Visa Crunch

Students, Travellers Face Challenges Due To ‘Precaution Booster’ Wordplay; Centre Must Clarify Nomenclature Change Experts

The Union health ministry recently announced the ‘precautionary dose’ vaccine drive for all over 18 years of age from April 10 onwards. The third dose will be administered to the eligible population (18+) with the same vaccine that they have been inoculated with before. The government has slashed the price of both vaccines to Rs 225 (plus applicable taxes).

Although we began the booster drive on a sluggish note in India with only 9674 booster jabs taken by the eligible populations, experts are hopeful that the numbers will increase as other private hospitals join the drive.

However, the announcement has given rise to two glaring issues – the pricing of the vaccine which was slashed at the last minute and also the issue of calling it a precautionary dose and not a booster as is the case in other parts of the world.

Some students who are awaiting their visas to study abroad told News9 that they have had to convince their global colleges and authorities that the precautionary dose is just a nomenclature change but it actually means the booster.

“I have been waiting to get this booster jab as my college in Germany requires us to have a booster dose before applying for PG. But when I wrote to my centre head yesterday that I will be taking the precautionary dose this week and will apply for studies in the college, she was clueless about the precautionary dose. There were a lot of emails back and forth where I had to attach media reports on why the government of India would like to call the third dose as a precaution and not a booster. Unfortunately, there is no clear communication on the same by the ministry. It is a struggle for students like me,”

said Ashka Navlavala, a 20-year-old student applying for higher studies at the Ludwig Maximilian University of Munich.

Booster versus precaution debate; agents say they have to clarify that they are both the same

Adarsh Khandelwal co-founder of Collegify said students haven’t complained of application forms being rejected as of now but most of them have had to clarify to their colleges and authorities that they both mean the same thing.

“It is just a lot of back and forth emails explaining to foreign college authorities that the third dose or a precaution is the same as the booster dose. It does not create a problem in generating a visa but creates a whole lot of confusion for students and agents like us. The other major problem that we are facing is regarding students who were jabbed with Covaxin because some countries do not accept that as the primary dose even,”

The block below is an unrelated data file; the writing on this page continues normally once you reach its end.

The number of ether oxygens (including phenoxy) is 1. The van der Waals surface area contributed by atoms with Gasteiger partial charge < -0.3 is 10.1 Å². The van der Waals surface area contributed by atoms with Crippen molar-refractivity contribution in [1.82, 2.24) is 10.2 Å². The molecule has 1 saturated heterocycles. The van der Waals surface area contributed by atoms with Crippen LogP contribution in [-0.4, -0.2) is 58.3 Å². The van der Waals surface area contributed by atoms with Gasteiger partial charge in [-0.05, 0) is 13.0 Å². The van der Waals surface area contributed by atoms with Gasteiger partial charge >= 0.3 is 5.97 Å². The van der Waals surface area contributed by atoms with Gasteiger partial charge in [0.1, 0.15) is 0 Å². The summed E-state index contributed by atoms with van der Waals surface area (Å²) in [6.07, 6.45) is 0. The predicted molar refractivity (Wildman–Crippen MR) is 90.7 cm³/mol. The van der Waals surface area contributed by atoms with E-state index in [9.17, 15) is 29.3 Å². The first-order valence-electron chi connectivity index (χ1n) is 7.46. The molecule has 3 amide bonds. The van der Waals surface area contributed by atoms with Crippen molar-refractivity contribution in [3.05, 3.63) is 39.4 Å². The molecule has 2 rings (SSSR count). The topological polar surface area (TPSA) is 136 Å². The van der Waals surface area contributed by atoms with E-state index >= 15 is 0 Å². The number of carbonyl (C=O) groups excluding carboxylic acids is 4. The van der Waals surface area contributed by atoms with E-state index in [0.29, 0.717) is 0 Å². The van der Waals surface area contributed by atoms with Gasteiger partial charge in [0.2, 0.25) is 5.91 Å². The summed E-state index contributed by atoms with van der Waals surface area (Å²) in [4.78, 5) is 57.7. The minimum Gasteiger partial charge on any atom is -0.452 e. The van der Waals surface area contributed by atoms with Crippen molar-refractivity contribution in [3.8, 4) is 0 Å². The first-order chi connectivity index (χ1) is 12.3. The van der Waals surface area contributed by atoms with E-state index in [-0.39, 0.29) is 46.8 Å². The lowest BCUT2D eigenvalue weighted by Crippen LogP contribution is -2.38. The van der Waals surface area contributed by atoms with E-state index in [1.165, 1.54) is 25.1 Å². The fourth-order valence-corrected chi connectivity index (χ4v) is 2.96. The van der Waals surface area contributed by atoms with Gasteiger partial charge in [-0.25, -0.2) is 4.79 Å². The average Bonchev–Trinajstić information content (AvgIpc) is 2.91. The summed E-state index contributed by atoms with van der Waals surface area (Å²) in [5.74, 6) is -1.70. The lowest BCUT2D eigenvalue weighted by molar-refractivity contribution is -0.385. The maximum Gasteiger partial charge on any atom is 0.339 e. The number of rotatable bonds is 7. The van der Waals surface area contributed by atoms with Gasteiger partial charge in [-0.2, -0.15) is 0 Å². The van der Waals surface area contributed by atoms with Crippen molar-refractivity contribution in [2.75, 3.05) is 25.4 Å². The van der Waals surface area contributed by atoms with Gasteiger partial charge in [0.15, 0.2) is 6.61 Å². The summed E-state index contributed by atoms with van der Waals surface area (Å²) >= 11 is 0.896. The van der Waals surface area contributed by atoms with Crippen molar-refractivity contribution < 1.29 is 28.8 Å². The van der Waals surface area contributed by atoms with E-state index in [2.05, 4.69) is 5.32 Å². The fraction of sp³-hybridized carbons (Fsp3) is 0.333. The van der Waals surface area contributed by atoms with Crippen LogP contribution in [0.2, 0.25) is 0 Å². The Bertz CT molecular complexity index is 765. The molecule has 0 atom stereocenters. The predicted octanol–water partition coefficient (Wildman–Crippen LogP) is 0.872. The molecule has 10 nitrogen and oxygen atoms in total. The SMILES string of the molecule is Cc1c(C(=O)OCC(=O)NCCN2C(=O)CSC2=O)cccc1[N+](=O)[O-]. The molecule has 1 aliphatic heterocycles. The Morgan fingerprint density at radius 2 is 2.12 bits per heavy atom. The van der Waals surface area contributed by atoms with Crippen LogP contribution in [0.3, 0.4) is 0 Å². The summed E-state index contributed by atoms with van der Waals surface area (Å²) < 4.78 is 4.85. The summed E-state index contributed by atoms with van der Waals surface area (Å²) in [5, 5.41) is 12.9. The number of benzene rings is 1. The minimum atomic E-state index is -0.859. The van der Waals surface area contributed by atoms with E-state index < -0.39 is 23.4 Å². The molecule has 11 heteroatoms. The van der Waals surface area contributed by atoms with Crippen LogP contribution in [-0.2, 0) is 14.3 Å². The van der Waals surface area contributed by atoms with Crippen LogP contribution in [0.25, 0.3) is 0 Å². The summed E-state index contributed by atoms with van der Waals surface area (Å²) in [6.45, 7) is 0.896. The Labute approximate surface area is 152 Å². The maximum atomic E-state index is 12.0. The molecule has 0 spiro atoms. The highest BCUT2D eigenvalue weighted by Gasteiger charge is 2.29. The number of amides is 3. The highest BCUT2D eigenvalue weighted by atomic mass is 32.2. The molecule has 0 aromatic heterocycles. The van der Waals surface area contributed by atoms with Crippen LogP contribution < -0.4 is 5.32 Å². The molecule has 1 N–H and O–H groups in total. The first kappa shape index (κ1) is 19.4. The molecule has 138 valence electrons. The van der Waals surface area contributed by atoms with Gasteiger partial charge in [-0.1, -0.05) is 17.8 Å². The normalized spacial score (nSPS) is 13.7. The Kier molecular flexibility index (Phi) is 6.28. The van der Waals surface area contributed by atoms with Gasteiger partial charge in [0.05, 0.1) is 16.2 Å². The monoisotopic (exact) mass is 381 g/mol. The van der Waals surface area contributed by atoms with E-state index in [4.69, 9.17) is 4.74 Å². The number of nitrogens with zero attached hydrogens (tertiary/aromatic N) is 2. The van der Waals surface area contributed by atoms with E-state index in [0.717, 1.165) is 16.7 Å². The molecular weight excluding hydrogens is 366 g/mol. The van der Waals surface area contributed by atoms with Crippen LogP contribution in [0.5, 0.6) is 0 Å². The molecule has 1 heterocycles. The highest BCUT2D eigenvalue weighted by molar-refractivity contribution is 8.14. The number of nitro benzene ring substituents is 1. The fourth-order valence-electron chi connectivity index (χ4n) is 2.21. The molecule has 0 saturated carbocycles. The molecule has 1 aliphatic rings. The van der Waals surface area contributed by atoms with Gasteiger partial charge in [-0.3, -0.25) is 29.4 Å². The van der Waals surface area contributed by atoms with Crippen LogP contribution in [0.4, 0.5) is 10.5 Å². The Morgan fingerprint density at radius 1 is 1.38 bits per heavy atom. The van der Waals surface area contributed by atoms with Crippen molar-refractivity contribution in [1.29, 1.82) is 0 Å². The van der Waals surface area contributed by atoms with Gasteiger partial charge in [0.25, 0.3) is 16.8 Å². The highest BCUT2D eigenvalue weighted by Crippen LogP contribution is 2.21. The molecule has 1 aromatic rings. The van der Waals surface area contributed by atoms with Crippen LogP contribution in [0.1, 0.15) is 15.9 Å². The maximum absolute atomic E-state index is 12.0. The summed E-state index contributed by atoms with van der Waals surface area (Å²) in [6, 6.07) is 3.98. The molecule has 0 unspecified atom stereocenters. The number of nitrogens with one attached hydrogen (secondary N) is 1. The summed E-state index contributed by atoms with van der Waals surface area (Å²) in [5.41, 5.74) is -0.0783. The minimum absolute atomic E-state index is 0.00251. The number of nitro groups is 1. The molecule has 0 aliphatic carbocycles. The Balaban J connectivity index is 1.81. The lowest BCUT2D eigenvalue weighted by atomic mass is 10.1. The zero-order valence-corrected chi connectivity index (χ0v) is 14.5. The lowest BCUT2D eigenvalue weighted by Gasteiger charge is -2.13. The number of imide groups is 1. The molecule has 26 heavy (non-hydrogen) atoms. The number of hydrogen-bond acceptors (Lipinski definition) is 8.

he said.

While study abroad counsellors are facing the difficulty of convincing foreign college authorities, travel agents who come up with holiday packages are also struggling with this dual issue of having to clarify time and again about the third dose being a booster and also with the Covaxin problem. Rahul Mahajan from Eklavya Travel agency in New Delhi told News9 that in most of his visa requirements he has had to attach an additional document on the difference between booster and precaution.

“We have no formal communication from the embassies yet but sources tell us that it is better to attach a document on the difference between both precautionary dose and booster so that there is no chance of the visa getting rejected on that ground,”

he said.

Dr Shuchin Bajaj, founder-director of Ujala Cygnus Group of Hospitals, said that the government should provide clarity as there is no precedence of a term like ‘precaution dose’ being used before.

“I personally feel in medical sciences, there is no such term called the precaution dose. There is a primary dose, a booster dose, and even a second booster. But I have never heard of a precaution dose. I want to leave it to the wisdom of those who designed it. I feel that the government should really explain why this is so, instead of giving room to speculation. It needs to be explained why they have chosen this name. This could save a lot of confusion – to people and the scientific community,”

Dr Bajaj added.

But, Dr Rakesh Sharma, an Epidemiologist at Wockhardt Hospital has a different take on this. He said that at present it may be more strategically correct to call these additional doses ‘precaution’ doses as there is no data available on the efficacy of the third dose.

“I think at the moment it is more reasonable and strategically correct to call it a precautionary shot since there is not much data available. A booster shot is something that is more specific, and more studied on. Therefore, it is more accurate to call it precautionary dose.”

“It is a precaution shot for those who are at risk. Since we do not know enough, it cannot be called a booster,”

Dr Sharma added.

According to a report, the first day of the rollout of COVID-19 ‘precaution’ doses for adults saw 9,496 jabs administered on Sunday. The Cowin dashboard showed that approximately 850 private sites had made the third dose of vaccine available to the public.

People over the age of 18 who received the second dose at least nine months ago are eligible for a third dose of the same vaccine in private hospitals. The majority of hospitals intend to begin the booster plan on Monday.

Experts had earlier predicted that the 9-month time gap, coupled with the varying pace of vaccination across the country may lead to a slow precaution dose demand, initially.

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